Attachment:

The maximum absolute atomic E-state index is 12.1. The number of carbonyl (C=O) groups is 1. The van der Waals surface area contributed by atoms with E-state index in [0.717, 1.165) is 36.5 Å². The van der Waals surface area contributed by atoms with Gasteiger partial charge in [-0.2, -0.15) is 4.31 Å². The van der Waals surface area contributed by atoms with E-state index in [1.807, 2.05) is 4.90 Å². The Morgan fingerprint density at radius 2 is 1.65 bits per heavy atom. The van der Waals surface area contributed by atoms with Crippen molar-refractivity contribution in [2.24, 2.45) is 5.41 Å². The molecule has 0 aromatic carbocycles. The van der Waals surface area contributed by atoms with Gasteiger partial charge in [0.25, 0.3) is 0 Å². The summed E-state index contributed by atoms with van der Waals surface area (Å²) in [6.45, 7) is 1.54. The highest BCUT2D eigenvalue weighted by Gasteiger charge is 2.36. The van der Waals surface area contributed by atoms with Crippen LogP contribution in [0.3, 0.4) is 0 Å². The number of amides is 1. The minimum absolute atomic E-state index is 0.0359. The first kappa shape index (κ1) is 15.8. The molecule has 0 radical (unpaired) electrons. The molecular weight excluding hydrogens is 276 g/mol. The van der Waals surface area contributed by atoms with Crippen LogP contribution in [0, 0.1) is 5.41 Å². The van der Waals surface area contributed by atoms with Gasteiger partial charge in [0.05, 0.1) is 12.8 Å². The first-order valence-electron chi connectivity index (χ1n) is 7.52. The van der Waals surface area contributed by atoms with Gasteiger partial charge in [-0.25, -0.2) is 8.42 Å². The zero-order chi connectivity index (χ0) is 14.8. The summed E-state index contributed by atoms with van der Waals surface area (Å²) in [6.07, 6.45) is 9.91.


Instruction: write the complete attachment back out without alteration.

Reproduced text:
The maximum absolute atomic E-state index is 12.1. The number of carbonyl (C=O) groups is 1. The van der Waals surface area contributed by atoms with E-state index in [0.717, 1.165) is 36.5 Å². The van der Waals surface area contributed by atoms with Gasteiger partial charge in [-0.2, -0.15) is 4.31 Å². The van der Waals surface area contributed by atoms with E-state index in [1.807, 2.05) is 4.90 Å². The Morgan fingerprint density at radius 2 is 1.65 bits per heavy atom. The van der Waals surface area contributed by atoms with Crippen molar-refractivity contribution in [2.24, 2.45) is 5.41 Å². The molecule has 0 aromatic carbocycles. The van der Waals surface area contributed by atoms with Gasteiger partial charge in [0.25, 0.3) is 0 Å². The summed E-state index contributed by atoms with van der Waals surface area (Å²) in [6.45, 7) is 1.54. The highest BCUT2D eigenvalue weighted by Gasteiger charge is 2.36. The van der Waals surface area contributed by atoms with Crippen LogP contribution in [0.3, 0.4) is 0 Å². The number of amides is 1. The minimum absolute atomic E-state index is 0.0359. The first kappa shape index (κ1) is 15.8. The molecule has 0 radical (unpaired) electrons. The molecular weight excluding hydrogens is 276 g/mol. The van der Waals surface area contributed by atoms with Crippen LogP contribution in [0, 0.1) is 5.41 Å². The van der Waals surface area contributed by atoms with Gasteiger partial charge in [0.05, 0.1) is 12.8 Å². The first-order valence-electron chi connectivity index (χ1n) is 7.52. The van der Waals surface area contributed by atoms with Gasteiger partial charge in [-0.25, -0.2) is 8.42 Å². The zero-order chi connectivity index (χ0) is 14.8. The summed E-state index contributed by atoms with van der Waals surface area (Å²) in [6.07, 6.45) is 9.91.